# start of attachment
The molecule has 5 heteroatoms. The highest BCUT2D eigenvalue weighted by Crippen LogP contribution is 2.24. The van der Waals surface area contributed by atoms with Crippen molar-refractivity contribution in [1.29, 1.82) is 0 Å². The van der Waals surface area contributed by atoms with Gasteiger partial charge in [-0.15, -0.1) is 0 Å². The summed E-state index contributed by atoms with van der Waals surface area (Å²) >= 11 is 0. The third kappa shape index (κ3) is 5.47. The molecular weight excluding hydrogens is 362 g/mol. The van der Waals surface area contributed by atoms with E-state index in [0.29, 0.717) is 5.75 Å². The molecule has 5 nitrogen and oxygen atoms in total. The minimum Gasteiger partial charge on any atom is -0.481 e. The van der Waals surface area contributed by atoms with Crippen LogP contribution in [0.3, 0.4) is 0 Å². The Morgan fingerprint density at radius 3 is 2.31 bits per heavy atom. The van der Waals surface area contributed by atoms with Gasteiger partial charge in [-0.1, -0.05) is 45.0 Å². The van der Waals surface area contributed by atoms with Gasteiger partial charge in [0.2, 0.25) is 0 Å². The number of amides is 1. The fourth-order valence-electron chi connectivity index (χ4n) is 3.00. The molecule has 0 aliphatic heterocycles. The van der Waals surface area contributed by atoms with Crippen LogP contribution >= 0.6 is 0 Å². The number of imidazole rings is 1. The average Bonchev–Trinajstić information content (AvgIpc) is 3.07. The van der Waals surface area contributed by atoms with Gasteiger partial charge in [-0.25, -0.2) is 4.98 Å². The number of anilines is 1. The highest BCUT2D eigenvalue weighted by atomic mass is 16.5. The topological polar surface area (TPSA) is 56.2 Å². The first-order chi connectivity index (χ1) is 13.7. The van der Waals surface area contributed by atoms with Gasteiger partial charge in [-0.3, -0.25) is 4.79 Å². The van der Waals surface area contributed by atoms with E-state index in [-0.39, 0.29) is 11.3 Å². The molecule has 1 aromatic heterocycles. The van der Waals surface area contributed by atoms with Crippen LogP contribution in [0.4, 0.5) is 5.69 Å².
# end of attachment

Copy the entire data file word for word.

The molecule has 5 heteroatoms. The highest BCUT2D eigenvalue weighted by Crippen LogP contribution is 2.24. The van der Waals surface area contributed by atoms with Crippen molar-refractivity contribution in [1.29, 1.82) is 0 Å². The van der Waals surface area contributed by atoms with Gasteiger partial charge in [-0.15, -0.1) is 0 Å². The summed E-state index contributed by atoms with van der Waals surface area (Å²) >= 11 is 0. The third kappa shape index (κ3) is 5.47. The molecular weight excluding hydrogens is 362 g/mol. The van der Waals surface area contributed by atoms with E-state index in [0.29, 0.717) is 5.75 Å². The molecule has 5 nitrogen and oxygen atoms in total. The minimum Gasteiger partial charge on any atom is -0.481 e. The van der Waals surface area contributed by atoms with Crippen LogP contribution in [0.3, 0.4) is 0 Å². The Morgan fingerprint density at radius 3 is 2.31 bits per heavy atom. The van der Waals surface area contributed by atoms with Gasteiger partial charge in [-0.1, -0.05) is 45.0 Å². The van der Waals surface area contributed by atoms with Gasteiger partial charge in [0.2, 0.25) is 0 Å². The number of amides is 1. The fourth-order valence-electron chi connectivity index (χ4n) is 3.00. The molecule has 0 aliphatic heterocycles. The van der Waals surface area contributed by atoms with Crippen LogP contribution >= 0.6 is 0 Å². The number of imidazole rings is 1. The average Bonchev–Trinajstić information content (AvgIpc) is 3.07. The van der Waals surface area contributed by atoms with Gasteiger partial charge in [-0.25, -0.2) is 4.98 Å². The number of anilines is 1. The highest BCUT2D eigenvalue weighted by atomic mass is 16.5. The topological polar surface area (TPSA) is 56.2 Å². The first-order chi connectivity index (χ1) is 13.7. The van der Waals surface area contributed by atoms with Gasteiger partial charge in [-0.3, -0.25) is 4.79 Å². The van der Waals surface area contributed by atoms with E-state index in [-0.39, 0.29) is 11.3 Å². The molecule has 1 aromatic heterocycles. The van der Waals surface area contributed by atoms with Crippen LogP contribution in [0.4, 0.5) is 5.69 Å².